I liked the idea of still being able to use the mill manually - some conversions don't allow this.
I have also been talking to the chap who did the series about CNC for Beginners in MEW with a view of creating an open source software chain for driving the mill (I don't like spending money if I don't have to!)
You are welcome to get in touch if you want more details?
|Thread: Antique oil can|
Well, I have caved in and forked out 10 quid for the modern plastic equivalent with a brass spout...might be able to graft the new spout on, or dismantle it to see if I can reproduce the top half - or perhaps try and make one from the patent diagram but perhaps this will end up being another 'roundtoit' ...
Off to Tracy Tools lunchtime and the expression 'child in a sweetie shop' springs to mind...
Thank you Chris - and nuts, I had a feeling that the cap had something clever inside and it had been forcibly removed Think you are correct Ian, if only I had a diagram!
I can still make a plain cap (no hole) but perhaps will look around for another to see if I can swap the valve spout over, I'll have a look through the 'junk' boxes at the next few shows to see what turns up.
Would have been nice to have given it a new lease in life, I already have a few plastic dropper oil cans but it's not the same
What a knowledgeable and helpful lot you are!
I think the can I have IS plated brass - and I thought the 'artisan' poster was great I now have an idea of the original shape potentially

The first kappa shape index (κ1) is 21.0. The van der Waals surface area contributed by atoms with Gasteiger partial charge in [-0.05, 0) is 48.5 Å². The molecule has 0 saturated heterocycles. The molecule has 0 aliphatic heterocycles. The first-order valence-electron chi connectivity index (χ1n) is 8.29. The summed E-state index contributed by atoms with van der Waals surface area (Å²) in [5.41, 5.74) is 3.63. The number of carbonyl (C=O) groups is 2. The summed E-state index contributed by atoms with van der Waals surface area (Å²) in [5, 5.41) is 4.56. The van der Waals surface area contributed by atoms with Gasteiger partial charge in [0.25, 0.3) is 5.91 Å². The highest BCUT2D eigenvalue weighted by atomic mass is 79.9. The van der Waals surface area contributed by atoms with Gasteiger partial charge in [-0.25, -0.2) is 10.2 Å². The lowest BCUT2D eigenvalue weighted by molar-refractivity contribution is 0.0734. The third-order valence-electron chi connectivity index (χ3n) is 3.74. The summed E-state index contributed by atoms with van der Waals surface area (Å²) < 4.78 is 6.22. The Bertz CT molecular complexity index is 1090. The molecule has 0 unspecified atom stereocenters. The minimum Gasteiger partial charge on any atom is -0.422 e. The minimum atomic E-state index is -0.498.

Not sure how the valve would work, if there is a hole in the cap closing it would not close the hole in the spout?? Must be something cunning inside...
That is of course if I can work out what the thread is, think it is 1/8 but I'll have to beg borrow (or buy!) some imperial thread gauges - thought it might be UNF/UNC but had not considered Whitworths (I am mostly metric)
I can see the material cost being 20p and the tooling 20 quid <g>
This has been a great help. thank you all
Thanks, this one is the same - the base is sprung like a diaphragm. If you are able to get a picture of the cap sometime this would be a great help?
Looks like something you would use on a sewing machine or similar
I could just bodge a plastic cap but thought it was worth making some effort...